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Is my solution correct?

Prove that :

\[1 + \frac{1}{2} + \frac{1}{3} + .... + \frac{1}{n} \notin \mathbb{Z} (\forall n \in \mathbb{Z}) \]

Prove :

Assume \(1 + \frac{1}{2} + \frac{1}{3} + .... + \frac{1}{n} \notin \mathbb{Z} \)

So that : \(1 + \frac{1}{2} + \frac{1}{3} + .... + \frac{1}{n} = \frac{a}{b} ; (a,b) = 1 \)

We must demonstrate : \(1 + \frac{1}{2} + \frac{1}{3} + .... + \frac{1}{n+1} \notin \mathbb{Z} \)

Pretend that : \(1 + \frac{1}{2} + \frac{1}{3} + .... + \frac{1}{n+1} \in \mathbb{Z} \)

\( \Rightarrow \frac{a}{b} + \frac{1}{n + 1} \in \mathbb{Z} \) \( \Rightarrow \frac{a(n + 1) + b}{b(n + 1)} \in \mathbb{Z} \) \( \Rightarrow a(n + 1) + b \vdots b(n + 1) \)

By (a,b) = 1 then \( n + 1 \vdots b \) and \( b \vdots n + 1 \) so \(n+1 = b\)

But :

\[1 + \frac{1}{2} + \frac{1}{3} + .... + \frac{1}{n} = \frac{a}{n+1} = \frac{c}{n!} \] Thus, \[ n! \vdots n+1 ;(absurdity) \]

Therefore : \[1 + \frac{1}{2} + \frac{1}{3} + .... + \frac{1}{n} \notin \mathbb{Z} (\forall n \in \mathbb{Z}) \]

Thanks in advance ~!!

Note by Rony Phong
1 year, 5 months ago

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Good attempt. However, there is an error in the last line. So what if we have \( \frac{a}{ n+1} = \frac{c}{n!} \)? Why does that mean that \( n! \mid n+1 \)? For example, \( \frac{2}{4} = \frac{ 3}{6} \), and 4 and 6 do not divide each other.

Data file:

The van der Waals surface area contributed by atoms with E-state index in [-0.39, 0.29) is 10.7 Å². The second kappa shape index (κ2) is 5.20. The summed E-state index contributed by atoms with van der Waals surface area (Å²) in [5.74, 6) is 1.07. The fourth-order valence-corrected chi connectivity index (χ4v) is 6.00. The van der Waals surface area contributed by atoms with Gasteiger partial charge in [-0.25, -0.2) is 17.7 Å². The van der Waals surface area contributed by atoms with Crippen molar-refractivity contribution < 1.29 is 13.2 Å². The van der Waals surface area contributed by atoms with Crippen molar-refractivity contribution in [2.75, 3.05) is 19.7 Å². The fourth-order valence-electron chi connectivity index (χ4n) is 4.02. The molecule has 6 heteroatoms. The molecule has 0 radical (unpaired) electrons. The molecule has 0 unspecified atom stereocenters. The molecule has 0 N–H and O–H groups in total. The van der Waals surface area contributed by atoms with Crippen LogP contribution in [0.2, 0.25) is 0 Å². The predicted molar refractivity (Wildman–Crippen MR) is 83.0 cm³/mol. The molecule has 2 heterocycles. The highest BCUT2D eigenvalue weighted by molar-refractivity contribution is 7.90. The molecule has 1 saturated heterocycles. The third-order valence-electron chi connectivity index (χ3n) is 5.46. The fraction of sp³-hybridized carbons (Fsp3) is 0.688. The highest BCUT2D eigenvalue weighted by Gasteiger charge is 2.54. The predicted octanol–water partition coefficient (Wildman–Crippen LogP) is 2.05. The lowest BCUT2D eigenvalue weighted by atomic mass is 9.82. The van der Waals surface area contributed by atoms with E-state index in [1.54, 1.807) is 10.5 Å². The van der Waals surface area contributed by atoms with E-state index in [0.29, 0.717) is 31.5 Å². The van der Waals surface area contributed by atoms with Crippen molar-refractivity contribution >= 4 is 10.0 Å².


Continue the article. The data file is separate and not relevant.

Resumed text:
If instead you want to argue that \( n + 1 \not \mid n! \), then consider \( n = 5 \). Calvin Lin Staff · 1 year, 5 months ago

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@Calvin Lin Thanks sir, but am I in the right track to moving on or i should change my methods ? Thanks in advance ! Rony Phong · 1 year, 5 months ago

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@Rony Phong You are most likely on the wrong track, in that I believe there is no solution arising from your current approach.

See Pi Han's comment stream for suggestions on how to solve this problem. Calvin Lin Staff · 1 year, 5 months ago

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A simpler approach is to apply Bertrand's Postulate. Pi Han Goh · 1 year, 5 months ago

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@Pi Han Goh That is an overkill for this problem. There is a much simpler approach. Calvin Lin Staff · 1 year, 5 months ago

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@Calvin Lin Yes. It involves the highest power of 2. Pi Han Goh · 1 year, 5 months ago

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